I bet many of us have used at least one of Plaid’s applications and never even known it. It’s an amazingly functional company operating in the background.

I was really hoping Plaid was going to go public. It would have made for a terrific investment opportunity. But I must say that this is a smart acquisition by Visa.

If we think about it, Visa’s infrastructure has been in place for decades. It’s the incumbent. So acquiring Plaid puts Visa in a position between traditional banking institutions and new financial services.

That said, I wouldn’t recommend investors go out and buy Visa’s stock, hoping to get exposure to Plaid. The revenue that will be generated from Plaid will only be a blip on the radar for Visa.

A much better approach would be to look for similar API companies. For instance, readers of my small-cap research service, Exponential Tech Investor, locked in gains of 239% in four months and later 211% in just over a year with API company Twilio (TWLO).

Yes, we traded the stock twice. That’s how incredible the right API play can be.

Now, Twilio’s APIs dealt with messaging, not financial transactions. But this goes to demonstrate the potential of these types of businesses. And rest assured, I’m on the lookout for more API investment targets.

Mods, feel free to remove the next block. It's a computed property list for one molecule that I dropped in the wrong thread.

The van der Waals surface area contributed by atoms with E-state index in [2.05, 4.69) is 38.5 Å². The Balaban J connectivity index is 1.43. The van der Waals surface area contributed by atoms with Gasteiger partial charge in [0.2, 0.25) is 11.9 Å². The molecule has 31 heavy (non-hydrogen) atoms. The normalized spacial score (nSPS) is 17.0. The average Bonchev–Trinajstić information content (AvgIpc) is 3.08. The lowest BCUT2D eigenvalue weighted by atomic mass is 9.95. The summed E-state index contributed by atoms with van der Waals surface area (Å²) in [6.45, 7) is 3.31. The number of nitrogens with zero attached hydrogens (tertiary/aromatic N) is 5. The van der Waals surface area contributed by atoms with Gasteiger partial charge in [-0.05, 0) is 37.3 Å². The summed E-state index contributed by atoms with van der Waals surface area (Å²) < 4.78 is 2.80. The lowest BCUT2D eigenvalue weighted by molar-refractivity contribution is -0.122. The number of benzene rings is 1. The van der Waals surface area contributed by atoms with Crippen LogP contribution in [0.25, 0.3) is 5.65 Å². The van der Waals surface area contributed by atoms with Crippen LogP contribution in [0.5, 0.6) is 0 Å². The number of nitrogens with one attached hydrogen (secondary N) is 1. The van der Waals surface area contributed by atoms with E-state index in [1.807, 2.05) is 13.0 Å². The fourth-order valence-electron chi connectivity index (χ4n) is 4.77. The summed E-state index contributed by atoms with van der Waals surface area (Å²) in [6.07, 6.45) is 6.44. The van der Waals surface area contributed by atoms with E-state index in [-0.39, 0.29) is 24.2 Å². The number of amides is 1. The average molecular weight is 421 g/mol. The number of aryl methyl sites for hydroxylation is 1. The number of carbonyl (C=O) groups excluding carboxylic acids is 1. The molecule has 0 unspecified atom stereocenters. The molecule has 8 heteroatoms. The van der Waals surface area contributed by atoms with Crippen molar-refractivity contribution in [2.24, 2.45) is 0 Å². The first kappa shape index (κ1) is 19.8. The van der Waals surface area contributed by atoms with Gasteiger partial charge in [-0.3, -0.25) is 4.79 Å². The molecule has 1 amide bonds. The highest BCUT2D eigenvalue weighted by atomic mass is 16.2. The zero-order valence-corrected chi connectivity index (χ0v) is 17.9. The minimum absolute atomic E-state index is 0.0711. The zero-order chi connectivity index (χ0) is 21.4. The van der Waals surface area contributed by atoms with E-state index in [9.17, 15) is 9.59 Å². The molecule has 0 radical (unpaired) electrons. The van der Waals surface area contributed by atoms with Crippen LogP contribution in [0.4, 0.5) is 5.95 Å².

Jeff Brown
Editor, The Bleeding Edge

P.S. Speaking of early stage companies going public, I believe 2020 will bring with it a record number of IPOs. In fact, I believe we will surpass the previous record set in 2001. That’s a trend I’m excited to follow this year, and I am especially interested in one tiny corner of this market.

I have discovered a small group of early stage stocks that come with a “timer” attached to them when they go public. The timer differs per stock, but it’s known to us in advance… though the specifics are buried in government-mandated paperwork.

But here’s the thing – when that timer hits zero, these stocks can skyrocket 100% or more in a matter of hours. I’ve never seen such an exhilarating opportunity in the markets before.

And what I love most is that this is an opportunity available only to everyday retail investors. These stocks are just too small for the hedge funds to get into – that is, until the stock price explodes and the company’s market capitalization rises.

My publisher has asked me to pull back the curtain on this incredible opportunity. So I’ve agreed to participate in a special event on Wednesday of next week.

There, I will be sharing with readers exactly how these “timed stocks” work and how we can reap massive gains on them in a very short period.

If you are interested, the event will take place on January 22 at 8 p.m. ET. Simply go right here to get all the details.